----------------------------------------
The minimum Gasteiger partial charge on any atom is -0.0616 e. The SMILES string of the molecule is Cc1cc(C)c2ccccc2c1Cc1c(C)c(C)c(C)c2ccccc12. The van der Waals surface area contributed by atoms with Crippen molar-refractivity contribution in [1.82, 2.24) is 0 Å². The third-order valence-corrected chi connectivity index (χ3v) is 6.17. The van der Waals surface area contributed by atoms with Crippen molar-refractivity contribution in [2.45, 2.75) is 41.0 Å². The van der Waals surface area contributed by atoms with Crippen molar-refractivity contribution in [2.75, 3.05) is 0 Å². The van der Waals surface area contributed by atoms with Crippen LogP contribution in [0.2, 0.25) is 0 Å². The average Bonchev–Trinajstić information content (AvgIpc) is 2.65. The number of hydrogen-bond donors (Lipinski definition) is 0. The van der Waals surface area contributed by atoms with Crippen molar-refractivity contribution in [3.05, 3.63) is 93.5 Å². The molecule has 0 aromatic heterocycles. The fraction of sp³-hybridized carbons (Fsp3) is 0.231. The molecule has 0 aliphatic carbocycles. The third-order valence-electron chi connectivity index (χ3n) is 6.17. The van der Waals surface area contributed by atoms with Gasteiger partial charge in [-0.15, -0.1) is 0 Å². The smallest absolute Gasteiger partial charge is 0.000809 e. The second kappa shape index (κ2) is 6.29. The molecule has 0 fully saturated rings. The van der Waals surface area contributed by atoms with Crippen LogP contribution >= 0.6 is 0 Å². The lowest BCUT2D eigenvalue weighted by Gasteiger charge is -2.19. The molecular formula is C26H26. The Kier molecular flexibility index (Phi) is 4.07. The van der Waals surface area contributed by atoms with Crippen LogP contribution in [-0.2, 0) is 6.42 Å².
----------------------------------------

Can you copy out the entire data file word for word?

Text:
The minimum Gasteiger partial charge on any atom is -0.0616 e. The SMILES string of the molecule is Cc1cc(C)c2ccccc2c1Cc1c(C)c(C)c(C)c2ccccc12. The van der Waals surface area contributed by atoms with Crippen molar-refractivity contribution in [1.82, 2.24) is 0 Å². The third-order valence-corrected chi connectivity index (χ3v) is 6.17. The van der Waals surface area contributed by atoms with Crippen molar-refractivity contribution in [2.45, 2.75) is 41.0 Å². The van der Waals surface area contributed by atoms with Crippen molar-refractivity contribution in [2.75, 3.05) is 0 Å². The van der Waals surface area contributed by atoms with Crippen LogP contribution in [0.2, 0.25) is 0 Å². The average Bonchev–Trinajstić information content (AvgIpc) is 2.65. The number of hydrogen-bond donors (Lipinski definition) is 0. The van der Waals surface area contributed by atoms with Crippen molar-refractivity contribution in [3.05, 3.63) is 93.5 Å². The molecule has 0 aromatic heterocycles. The fraction of sp³-hybridized carbons (Fsp3) is 0.231. The molecule has 0 aliphatic carbocycles. The third-order valence-electron chi connectivity index (χ3n) is 6.17. The van der Waals surface area contributed by atoms with Gasteiger partial charge in [-0.15, -0.1) is 0 Å². The smallest absolute Gasteiger partial charge is 0.000809 e. The second kappa shape index (κ2) is 6.29. The molecule has 0 fully saturated rings. The van der Waals surface area contributed by atoms with Crippen LogP contribution >= 0.6 is 0 Å². The lowest BCUT2D eigenvalue weighted by Gasteiger charge is -2.19. The molecular formula is C26H26. The Kier molecular flexibility index (Phi) is 4.07. The van der Waals surface area contributed by atoms with Crippen LogP contribution in [-0.2, 0) is 6.42 Å².